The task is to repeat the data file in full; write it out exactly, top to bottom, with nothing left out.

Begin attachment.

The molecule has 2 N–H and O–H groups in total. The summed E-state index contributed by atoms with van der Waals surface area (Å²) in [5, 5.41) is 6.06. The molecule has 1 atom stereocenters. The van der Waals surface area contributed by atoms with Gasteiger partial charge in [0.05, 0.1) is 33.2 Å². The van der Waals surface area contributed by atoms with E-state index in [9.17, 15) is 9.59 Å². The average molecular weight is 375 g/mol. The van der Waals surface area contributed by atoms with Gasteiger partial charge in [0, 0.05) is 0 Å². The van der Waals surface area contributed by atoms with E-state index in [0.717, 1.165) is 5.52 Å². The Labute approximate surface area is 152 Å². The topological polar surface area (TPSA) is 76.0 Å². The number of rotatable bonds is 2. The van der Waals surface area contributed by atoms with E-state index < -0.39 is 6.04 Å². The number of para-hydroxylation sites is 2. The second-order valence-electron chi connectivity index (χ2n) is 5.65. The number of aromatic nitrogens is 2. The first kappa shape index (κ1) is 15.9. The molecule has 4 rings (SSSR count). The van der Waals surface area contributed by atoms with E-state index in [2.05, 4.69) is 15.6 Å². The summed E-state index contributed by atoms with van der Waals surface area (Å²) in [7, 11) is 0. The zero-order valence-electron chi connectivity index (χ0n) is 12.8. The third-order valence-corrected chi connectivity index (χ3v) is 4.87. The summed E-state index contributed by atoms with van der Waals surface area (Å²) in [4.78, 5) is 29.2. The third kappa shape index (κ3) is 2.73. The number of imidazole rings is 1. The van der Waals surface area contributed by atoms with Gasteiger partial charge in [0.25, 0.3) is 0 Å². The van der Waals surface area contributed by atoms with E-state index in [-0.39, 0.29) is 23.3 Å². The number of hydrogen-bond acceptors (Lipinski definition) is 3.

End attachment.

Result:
The molecule has 2 N–H and O–H groups in total. The summed E-state index contributed by atoms with van der Waals surface area (Å²) in [5, 5.41) is 6.06. The molecule has 1 atom stereocenters. The van der Waals surface area contributed by atoms with Gasteiger partial charge in [0.05, 0.1) is 33.2 Å². The van der Waals surface area contributed by atoms with E-state index in [9.17, 15) is 9.59 Å². The average molecular weight is 375 g/mol. The van der Waals surface area contributed by atoms with Gasteiger partial charge in [0, 0.05) is 0 Å². The van der Waals surface area contributed by atoms with E-state index in [0.717, 1.165) is 5.52 Å². The Labute approximate surface area is 152 Å². The topological polar surface area (TPSA) is 76.0 Å². The number of rotatable bonds is 2. The van der Waals surface area contributed by atoms with E-state index < -0.39 is 6.04 Å². The number of para-hydroxylation sites is 2. The second-order valence-electron chi connectivity index (χ2n) is 5.65. The number of aromatic nitrogens is 2. The first kappa shape index (κ1) is 15.9. The molecule has 4 rings (SSSR count). The van der Waals surface area contributed by atoms with E-state index in [2.05, 4.69) is 15.6 Å². The summed E-state index contributed by atoms with van der Waals surface area (Å²) in [7, 11) is 0. The zero-order valence-electron chi connectivity index (χ0n) is 12.8. The third-order valence-corrected chi connectivity index (χ3v) is 4.87. The summed E-state index contributed by atoms with van der Waals surface area (Å²) in [4.78, 5) is 29.2. The third kappa shape index (κ3) is 2.73. The number of imidazole rings is 1. The van der Waals surface area contributed by atoms with Gasteiger partial charge in [0.25, 0.3) is 0 Å². The van der Waals surface area contributed by atoms with E-state index in [-0.39, 0.29) is 23.3 Å². The number of hydrogen-bond acceptors (Lipinski definition) is 3.